believed that right and wrong, and moral truths are made clear to us through everything
around us. “The moral law lies at the center of nature and radiates to the circumference.
It is the pith and marrow of every substance, every relation, and every process”
(Emerson). Each individual is influenced in different ways by the moral influence of
nature. There is no formula to measure the amount of influence that an individual
receives from nature, but we should all allow ourselves to accept what nature has to teach
us. We should not get so wrapped up in our everyday lives that we are blind to what
messages are made clear in all things around us. In essence, we should be a “receiver,”
always available to decode messages interpreted through our spirituality. In order to do
this; we must eliminate the “noise” of our everyday lives so that in turn we will receive
a clear signal of what is truly important from nature.

Nature, as Emerson believed, was the source of God’s law’s. Nature is also the source of
beauty, truth, and wisdom. "I am not solitary whilst I read or write, though nobody is
with me. But if a man would be alone, let him look at the stars. The rays that come from
those heavenly worlds, will separate him and vulgar things" (Emerson). Emerson was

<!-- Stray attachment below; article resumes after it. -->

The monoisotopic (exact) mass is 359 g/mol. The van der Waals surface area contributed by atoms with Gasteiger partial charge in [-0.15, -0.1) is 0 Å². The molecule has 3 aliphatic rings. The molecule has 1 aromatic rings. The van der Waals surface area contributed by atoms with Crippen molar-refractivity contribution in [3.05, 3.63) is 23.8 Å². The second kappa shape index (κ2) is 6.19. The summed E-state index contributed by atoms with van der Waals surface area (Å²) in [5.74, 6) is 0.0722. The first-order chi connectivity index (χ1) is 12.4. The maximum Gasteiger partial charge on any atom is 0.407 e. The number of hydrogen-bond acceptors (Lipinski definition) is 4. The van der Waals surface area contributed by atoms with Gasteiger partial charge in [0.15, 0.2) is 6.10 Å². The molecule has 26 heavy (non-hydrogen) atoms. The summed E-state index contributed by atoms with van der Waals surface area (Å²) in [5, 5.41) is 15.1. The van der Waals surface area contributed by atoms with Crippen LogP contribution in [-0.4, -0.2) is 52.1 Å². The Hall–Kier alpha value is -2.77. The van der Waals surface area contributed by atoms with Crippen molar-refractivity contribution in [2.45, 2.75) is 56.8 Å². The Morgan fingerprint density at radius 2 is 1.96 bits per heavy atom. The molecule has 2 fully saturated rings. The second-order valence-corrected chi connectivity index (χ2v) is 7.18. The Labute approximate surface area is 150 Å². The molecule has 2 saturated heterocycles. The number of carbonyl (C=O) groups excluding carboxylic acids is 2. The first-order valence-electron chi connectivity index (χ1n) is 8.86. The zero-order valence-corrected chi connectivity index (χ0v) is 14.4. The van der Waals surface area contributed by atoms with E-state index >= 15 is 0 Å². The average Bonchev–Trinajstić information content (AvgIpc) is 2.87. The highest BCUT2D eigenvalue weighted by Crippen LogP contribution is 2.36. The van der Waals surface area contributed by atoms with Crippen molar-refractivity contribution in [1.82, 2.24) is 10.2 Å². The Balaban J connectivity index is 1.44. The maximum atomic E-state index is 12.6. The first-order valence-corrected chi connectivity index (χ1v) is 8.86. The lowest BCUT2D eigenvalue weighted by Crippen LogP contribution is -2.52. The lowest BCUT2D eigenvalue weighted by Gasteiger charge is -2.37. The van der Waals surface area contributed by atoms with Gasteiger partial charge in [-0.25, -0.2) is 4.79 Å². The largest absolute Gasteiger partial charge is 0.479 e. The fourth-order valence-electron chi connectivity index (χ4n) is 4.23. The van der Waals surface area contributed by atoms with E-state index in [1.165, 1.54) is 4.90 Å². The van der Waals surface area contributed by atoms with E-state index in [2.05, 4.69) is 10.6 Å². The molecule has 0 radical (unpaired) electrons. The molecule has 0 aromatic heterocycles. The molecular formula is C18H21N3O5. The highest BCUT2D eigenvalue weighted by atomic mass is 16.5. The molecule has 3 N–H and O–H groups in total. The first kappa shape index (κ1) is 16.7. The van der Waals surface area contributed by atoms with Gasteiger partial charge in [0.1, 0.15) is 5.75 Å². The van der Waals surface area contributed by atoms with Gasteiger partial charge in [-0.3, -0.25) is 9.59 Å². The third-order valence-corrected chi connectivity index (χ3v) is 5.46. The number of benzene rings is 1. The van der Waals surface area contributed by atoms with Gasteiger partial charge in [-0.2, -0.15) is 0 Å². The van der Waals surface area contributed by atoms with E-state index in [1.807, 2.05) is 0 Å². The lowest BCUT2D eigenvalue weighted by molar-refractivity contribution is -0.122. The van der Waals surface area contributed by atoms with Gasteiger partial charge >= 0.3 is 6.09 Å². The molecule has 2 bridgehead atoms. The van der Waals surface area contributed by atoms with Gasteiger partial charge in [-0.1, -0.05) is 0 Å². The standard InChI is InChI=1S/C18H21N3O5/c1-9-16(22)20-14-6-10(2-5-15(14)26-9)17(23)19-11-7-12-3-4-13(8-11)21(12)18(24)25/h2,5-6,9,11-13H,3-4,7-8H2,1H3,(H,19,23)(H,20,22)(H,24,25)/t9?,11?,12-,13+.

ordained a Unitarian minister in 1829, but he experienced a religious crisis after the
death of his wife from tuberculosis. In 1832, he became friends with Carlyle, Coleridge,
and Wordsworth, and began to formulate his transcendental faith. Like Emerson, many of us
do not question our existence or place in “nature” until something traumatic happens in
our lives. It could be the death of a loved one, or a religious experience. Emerson
believes that nature should be explored constantly to search for truths, it should be a
part of our everyday existence.

"Between man and vegetable. I am not alone and not unacknowledged" (Emerson). Emerson
believed that we are all connected universally, man vs. man, and man vs. nature. We as
humans need to respect the intricate inter-workings of nature, and how this process allows
us to survive on this planet. “More servants wait on man than he’ll take notice of”
(Emerson). Our daily tasks occupy us emotionally, mentally, spiritually, and physically
to the point where we take for granted everything around us. We need to separate
ourselves from the daily distractions that plague our life, and become “in tune” with
nature. Only through this process can we see more clearly the universal truths evident in
our lives. “The spark of divinity lies within man; that everything in the world is a
microcosm of existence; that the individual soul is identical to the world soul, or
Over-Soul” (Emerson).

Nature does not simply give man the resources with which to make a living, but also gives
man the knowledge to convert these resources into needed materials. “A man is fed, not
that he may be fed, but that he may work” (Emerson). Emerson had the beliefs that man has
adapted to his environment only because nature has made that possible. Humans are shown
the path to evolve through natural processes that occur in nature. We watch the animals